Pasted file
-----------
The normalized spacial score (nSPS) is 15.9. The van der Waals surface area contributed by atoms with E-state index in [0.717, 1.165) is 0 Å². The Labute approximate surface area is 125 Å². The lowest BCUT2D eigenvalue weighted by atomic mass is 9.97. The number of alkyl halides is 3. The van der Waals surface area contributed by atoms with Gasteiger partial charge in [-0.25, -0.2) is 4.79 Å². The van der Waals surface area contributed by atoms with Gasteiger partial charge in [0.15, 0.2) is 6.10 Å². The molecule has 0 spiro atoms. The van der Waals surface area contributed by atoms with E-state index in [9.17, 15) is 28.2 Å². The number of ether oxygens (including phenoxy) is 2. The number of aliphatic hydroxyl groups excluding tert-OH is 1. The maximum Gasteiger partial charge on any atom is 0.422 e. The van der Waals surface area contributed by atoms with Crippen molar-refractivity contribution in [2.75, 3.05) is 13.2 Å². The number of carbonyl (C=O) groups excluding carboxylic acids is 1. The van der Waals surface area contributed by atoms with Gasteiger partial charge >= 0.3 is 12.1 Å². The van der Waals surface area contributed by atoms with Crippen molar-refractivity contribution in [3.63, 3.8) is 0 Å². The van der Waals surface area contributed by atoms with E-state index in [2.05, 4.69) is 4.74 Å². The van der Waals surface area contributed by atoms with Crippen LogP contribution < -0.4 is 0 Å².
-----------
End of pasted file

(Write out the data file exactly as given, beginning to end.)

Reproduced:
The normalized spacial score (nSPS) is 15.9. The van der Waals surface area contributed by atoms with E-state index in [0.717, 1.165) is 0 Å². The Labute approximate surface area is 125 Å². The lowest BCUT2D eigenvalue weighted by atomic mass is 9.97. The number of alkyl halides is 3. The van der Waals surface area contributed by atoms with Gasteiger partial charge in [-0.25, -0.2) is 4.79 Å². The van der Waals surface area contributed by atoms with Gasteiger partial charge in [0.15, 0.2) is 6.10 Å². The molecule has 0 spiro atoms. The van der Waals surface area contributed by atoms with E-state index in [9.17, 15) is 28.2 Å². The number of ether oxygens (including phenoxy) is 2. The number of aliphatic hydroxyl groups excluding tert-OH is 1. The maximum Gasteiger partial charge on any atom is 0.422 e. The van der Waals surface area contributed by atoms with Crippen molar-refractivity contribution in [2.75, 3.05) is 13.2 Å². The number of carbonyl (C=O) groups excluding carboxylic acids is 1. The van der Waals surface area contributed by atoms with Gasteiger partial charge >= 0.3 is 12.1 Å². The van der Waals surface area contributed by atoms with Crippen molar-refractivity contribution in [3.63, 3.8) is 0 Å². The van der Waals surface area contributed by atoms with E-state index in [2.05, 4.69) is 4.74 Å². The van der Waals surface area contributed by atoms with Crippen LogP contribution < -0.4 is 0 Å².